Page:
ONEONTA _ The future of the downtown developer position will be scrutinized by the Common Council on Thursday.

The position was vacated June 1 after Jeff House's contract _ plus a one-month extension _ expired. House had held the position since 1998.

The Common Council was poised to name a successor but opted instead to suspend the selection process after some aldermen questioned the two proposals, as well as the overall mission of the downtown developer.

Aldermen are slated to meet with Mayor John Nader at 11 a.m. in council chambers at City Hall.

While the city weighs its options, House, who was hired June 3 by the city as a housing rehabilitation specialist, is performing some of the duties he had as downtown developer, Nader said.

The options include re-advertising for the job; reallocating functions within the city's community development office; hiring a dedicated downtown developer as a city employee; and contracting out to a capable entity, Nader said.

Some aldermen on Monday floated the idea of contracting a company to perform an expanded scope of downtown development services.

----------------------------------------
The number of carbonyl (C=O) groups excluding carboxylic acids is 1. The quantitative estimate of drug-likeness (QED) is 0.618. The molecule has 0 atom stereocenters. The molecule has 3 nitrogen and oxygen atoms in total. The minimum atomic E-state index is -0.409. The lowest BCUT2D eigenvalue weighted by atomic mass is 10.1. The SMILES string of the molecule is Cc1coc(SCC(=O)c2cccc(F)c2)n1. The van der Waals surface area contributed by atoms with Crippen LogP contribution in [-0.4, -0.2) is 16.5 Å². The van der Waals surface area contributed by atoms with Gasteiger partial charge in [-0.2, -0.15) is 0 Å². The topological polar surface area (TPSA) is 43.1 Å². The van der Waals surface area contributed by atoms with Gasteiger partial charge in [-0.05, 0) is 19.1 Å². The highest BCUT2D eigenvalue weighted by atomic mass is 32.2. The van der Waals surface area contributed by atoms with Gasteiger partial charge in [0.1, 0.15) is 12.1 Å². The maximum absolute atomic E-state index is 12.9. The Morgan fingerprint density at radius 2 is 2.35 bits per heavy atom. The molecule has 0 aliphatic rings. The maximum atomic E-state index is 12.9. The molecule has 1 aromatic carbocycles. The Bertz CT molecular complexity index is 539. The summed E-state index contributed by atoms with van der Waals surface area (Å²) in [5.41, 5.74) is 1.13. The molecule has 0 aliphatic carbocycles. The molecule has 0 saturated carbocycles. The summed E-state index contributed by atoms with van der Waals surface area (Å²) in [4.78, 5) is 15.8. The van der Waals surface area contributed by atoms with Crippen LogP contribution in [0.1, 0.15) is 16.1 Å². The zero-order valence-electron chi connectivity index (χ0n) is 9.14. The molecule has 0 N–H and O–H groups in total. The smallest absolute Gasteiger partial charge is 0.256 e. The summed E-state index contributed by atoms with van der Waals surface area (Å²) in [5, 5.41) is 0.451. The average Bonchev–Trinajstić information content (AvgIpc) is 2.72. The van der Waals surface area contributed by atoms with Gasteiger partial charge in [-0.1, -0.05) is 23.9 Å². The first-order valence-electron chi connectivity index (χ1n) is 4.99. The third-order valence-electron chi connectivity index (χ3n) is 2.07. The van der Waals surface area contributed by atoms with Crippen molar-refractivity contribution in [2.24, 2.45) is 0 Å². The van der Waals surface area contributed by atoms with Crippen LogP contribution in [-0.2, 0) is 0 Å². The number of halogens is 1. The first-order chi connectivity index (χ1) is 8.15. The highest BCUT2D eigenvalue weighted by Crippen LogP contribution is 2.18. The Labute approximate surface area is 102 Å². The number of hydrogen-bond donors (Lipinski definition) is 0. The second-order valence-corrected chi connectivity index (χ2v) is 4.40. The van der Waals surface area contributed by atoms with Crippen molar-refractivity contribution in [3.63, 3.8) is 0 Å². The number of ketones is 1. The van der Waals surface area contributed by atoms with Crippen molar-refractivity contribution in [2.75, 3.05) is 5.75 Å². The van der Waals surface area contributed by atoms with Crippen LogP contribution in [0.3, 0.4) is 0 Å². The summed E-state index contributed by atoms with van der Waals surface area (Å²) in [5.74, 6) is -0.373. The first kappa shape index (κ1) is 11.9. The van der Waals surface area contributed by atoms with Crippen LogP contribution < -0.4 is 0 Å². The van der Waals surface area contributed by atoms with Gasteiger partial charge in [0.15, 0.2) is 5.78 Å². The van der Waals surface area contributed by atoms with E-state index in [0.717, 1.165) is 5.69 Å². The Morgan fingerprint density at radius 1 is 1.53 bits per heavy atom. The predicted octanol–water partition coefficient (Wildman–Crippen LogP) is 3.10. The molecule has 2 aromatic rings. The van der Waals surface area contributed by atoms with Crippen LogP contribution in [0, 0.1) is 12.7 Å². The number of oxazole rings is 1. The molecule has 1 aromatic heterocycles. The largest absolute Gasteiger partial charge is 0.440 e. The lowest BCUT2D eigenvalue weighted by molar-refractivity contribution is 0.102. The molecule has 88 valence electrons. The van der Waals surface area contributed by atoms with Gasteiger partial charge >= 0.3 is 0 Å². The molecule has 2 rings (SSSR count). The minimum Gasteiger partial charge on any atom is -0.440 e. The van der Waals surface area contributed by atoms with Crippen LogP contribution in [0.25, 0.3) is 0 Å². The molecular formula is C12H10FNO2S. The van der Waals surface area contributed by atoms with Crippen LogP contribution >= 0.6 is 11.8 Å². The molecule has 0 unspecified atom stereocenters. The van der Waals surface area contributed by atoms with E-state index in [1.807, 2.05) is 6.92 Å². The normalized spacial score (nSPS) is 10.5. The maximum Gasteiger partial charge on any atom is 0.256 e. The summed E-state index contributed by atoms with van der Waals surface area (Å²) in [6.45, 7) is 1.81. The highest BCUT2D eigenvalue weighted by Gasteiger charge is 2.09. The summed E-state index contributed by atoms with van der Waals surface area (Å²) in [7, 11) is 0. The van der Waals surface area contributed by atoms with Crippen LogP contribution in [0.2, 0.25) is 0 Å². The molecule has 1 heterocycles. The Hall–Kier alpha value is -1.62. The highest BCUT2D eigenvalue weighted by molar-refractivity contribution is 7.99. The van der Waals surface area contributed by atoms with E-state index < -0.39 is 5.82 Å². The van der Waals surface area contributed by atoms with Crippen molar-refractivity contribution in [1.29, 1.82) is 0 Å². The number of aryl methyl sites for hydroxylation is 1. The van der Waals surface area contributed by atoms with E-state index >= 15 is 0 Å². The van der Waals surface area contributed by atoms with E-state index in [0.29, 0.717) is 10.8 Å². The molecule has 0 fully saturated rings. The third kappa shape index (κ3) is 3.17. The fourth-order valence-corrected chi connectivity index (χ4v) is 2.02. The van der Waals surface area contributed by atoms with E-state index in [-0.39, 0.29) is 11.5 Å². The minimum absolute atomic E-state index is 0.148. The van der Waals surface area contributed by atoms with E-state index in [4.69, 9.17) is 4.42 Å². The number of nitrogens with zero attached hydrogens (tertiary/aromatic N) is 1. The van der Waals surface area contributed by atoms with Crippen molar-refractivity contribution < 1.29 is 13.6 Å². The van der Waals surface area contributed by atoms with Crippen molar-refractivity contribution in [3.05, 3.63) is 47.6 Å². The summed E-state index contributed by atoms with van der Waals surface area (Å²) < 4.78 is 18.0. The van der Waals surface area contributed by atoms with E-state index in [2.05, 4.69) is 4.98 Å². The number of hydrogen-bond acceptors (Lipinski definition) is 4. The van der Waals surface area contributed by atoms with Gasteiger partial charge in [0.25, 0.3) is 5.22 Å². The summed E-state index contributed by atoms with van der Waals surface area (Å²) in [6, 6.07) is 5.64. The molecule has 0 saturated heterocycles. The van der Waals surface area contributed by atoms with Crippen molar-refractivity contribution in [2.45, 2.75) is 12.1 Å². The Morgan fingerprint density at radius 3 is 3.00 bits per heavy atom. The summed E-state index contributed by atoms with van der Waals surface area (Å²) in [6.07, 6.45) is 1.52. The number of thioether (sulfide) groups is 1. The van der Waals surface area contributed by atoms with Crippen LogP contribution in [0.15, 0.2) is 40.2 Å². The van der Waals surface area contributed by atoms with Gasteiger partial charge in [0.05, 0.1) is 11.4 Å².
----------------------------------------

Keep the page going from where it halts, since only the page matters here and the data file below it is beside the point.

"It's not a one-person job," said Third Ward Alderman Erik Miller. "We're looking for a lot more."

Miller said successful downtown development includes grant writing, design, marketing, land-use planning, business recruitment and other activities.

First Ward Alderman Maureen Hennessy said she has not made up her mind, but outsourcing to a company for a larger scope of services might be worth the greater expense.

"We have tried doing things with just one person," Hennessy said. "It may be time to go with a company."

Fourth Ward Alderman Mike Lynch said he would prefer the city fold downtown development duties into city government.

"My instinct is that job belongs within City Hall as a full-time job," Lynch said.

Contracting for downtown development services is a "faulty model," he said.

Lynch said he hopes the meeting touches on the city's goals and vision for downtown instead of focusing on whether a downtown developer should have a desk at City Hall.

"For six months, I've been clamoring for a conversation about priority and direction, and it's just not happening," Lynch said.

Dana LaCroix and Tom Harrington submitted proposals in May for the downtown developer contract, which has typically been renewed annually since 1998. House did not seek a contract renewal.

House's salary as a city employee is $38,500 plus benefits. He made $42,000 annually without benefits under his final downtown developer contract with the city.

Under his previous contracts, House was required to: recruit businesses to downtown, work with downtown property owners, businesses and the city to improve downtown, assist in efforts to obtain funding to support downtown development, and work to market and promote Oneonta, among other goals.

Nader said it is too early to tell what the next step will be, and it may take some time for the Common Council to weigh its options.

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